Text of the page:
Gold micro-shunt shows promise for lowering IOP

Ed Edelson

New York-A gold micro-shunt (GMS, SOLX) implant holds promise for reducing complications of trabeculectomy by lowering IOP, said Celso Tello, MD.

Dr. Tello, assistant professor of ophthalmology at New York Medical College, is participating in an American trial of the device, which is made of 24-carat gold. The device is not yet available clinically in the United States but was approved for use in Europe last October.

At present there are two models of the GMS. Both are 6 mm long, 2 mm wide. One is 60 μm thick, the other 40 μm thick. They are the smallest devices available for lowering IOP, Dr. Tello noted at the Glaucoma 2006 meeting here. Each device is intended for subscleral implantation through a single small incision. The implantation can be done in about 15 minutes.

"Connecting the anterior chamber with the suprachoroidal space dramatically reduces IOP," Dr. Tello said. "This can be explained by a suctioning effect of the suprachoroidal space on adjacent tissues."

Dr. Tello described the results of a European trial of 67 patients with an average preoperative IOP of 28 mm Hg. Pressure dropped 40% or more at 24 months postoperatively.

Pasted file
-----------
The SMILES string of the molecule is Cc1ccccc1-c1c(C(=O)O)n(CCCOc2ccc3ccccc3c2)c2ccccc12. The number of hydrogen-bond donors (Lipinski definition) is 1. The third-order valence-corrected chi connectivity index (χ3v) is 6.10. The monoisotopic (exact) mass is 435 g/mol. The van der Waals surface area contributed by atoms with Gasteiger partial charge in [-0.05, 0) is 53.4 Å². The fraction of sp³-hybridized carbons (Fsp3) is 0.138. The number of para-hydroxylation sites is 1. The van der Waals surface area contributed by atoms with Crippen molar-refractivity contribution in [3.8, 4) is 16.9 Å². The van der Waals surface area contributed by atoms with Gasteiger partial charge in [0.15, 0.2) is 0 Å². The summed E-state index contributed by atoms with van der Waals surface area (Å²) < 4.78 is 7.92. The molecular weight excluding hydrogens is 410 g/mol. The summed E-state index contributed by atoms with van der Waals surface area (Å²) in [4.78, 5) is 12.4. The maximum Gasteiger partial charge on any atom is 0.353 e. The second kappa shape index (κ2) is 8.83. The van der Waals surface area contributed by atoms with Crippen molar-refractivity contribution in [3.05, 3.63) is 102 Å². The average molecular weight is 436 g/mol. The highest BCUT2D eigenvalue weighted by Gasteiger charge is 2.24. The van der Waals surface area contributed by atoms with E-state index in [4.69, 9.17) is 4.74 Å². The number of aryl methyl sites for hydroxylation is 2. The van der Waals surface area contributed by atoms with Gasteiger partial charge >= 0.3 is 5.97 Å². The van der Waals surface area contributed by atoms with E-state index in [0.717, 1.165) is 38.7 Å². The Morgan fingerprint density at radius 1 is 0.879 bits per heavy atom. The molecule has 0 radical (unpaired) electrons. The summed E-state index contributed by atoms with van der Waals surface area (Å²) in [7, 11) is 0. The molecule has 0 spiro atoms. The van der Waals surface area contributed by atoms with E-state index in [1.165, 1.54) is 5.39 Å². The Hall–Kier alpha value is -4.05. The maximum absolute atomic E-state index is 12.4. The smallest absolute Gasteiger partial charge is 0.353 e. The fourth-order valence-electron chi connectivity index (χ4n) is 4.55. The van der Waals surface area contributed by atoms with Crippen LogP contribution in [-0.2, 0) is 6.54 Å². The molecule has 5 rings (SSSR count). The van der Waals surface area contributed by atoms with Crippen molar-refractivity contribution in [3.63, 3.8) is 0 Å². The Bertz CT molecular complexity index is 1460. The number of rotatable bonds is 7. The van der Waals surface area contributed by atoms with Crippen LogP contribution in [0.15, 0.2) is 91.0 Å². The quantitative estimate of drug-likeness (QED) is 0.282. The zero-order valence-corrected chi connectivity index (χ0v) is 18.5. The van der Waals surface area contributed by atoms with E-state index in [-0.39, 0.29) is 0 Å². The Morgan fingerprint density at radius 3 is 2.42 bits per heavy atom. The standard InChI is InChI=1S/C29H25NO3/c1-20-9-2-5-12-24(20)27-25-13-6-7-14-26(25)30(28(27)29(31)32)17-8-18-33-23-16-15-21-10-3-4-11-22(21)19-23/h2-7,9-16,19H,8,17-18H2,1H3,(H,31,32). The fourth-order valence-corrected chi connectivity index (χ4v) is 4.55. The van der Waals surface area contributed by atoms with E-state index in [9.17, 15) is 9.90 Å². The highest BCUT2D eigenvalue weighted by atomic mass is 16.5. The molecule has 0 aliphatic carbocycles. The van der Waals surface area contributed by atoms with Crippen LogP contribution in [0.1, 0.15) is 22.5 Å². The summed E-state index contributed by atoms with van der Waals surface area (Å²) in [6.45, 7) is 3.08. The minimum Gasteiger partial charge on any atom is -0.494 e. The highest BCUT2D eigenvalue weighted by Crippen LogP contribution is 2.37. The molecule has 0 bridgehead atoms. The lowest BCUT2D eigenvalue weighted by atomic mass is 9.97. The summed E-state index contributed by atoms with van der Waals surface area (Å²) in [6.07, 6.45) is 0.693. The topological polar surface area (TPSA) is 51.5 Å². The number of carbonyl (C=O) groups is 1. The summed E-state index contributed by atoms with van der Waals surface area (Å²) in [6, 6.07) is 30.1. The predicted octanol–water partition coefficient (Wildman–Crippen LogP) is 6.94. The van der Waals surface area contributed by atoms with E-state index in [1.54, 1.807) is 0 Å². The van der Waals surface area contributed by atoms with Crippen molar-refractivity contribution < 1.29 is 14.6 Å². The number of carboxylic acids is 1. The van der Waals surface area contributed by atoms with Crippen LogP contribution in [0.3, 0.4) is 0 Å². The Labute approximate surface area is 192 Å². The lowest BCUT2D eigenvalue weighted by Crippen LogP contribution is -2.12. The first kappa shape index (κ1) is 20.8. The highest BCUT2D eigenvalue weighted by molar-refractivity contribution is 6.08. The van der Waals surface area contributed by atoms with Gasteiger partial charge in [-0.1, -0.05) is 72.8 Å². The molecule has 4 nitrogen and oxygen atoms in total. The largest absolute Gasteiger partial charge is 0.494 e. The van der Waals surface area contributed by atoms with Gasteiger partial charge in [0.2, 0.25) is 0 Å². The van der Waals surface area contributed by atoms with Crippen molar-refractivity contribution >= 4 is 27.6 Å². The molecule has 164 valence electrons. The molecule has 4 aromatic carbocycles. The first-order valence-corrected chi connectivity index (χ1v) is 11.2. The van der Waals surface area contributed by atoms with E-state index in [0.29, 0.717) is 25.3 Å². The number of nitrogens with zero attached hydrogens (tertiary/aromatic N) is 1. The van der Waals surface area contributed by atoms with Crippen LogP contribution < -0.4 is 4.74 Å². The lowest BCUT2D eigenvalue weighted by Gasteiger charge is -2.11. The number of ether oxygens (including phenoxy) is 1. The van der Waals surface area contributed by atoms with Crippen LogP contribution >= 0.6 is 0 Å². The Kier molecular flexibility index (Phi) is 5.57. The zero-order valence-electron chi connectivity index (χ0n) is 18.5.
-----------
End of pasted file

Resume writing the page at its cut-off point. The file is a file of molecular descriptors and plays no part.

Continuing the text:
Complications were minor, he said. Four patients developed hyphema, which resolved within 3 days. There were two cases of corneal edema, localized to the implant position. Two IOP spikes were reported; one was resolved by laser treatment. There was one case of choroidal effusion, followed by retinal detachment. One device was misplaced in the sclera, so that it reached the subconjunctival space. It was removed and a new device was implanted properly.

"Connecting the anterior chamber and the supraciliary space with a biocompatible gold micro-shunt is an ideal concept for internal drainage of the aqueous humor to lower the IOP in patients with glaucoma," Dr. Tello said. "The initial results of the European trials are promising and we are hoping that by next year we'll be discussing the results of the current U.S. trials."

The GMS is a component of the DeepLight Glaucoma Treatment System, which includes a long-wavelength, deep-penetrating titanium sapphire laser.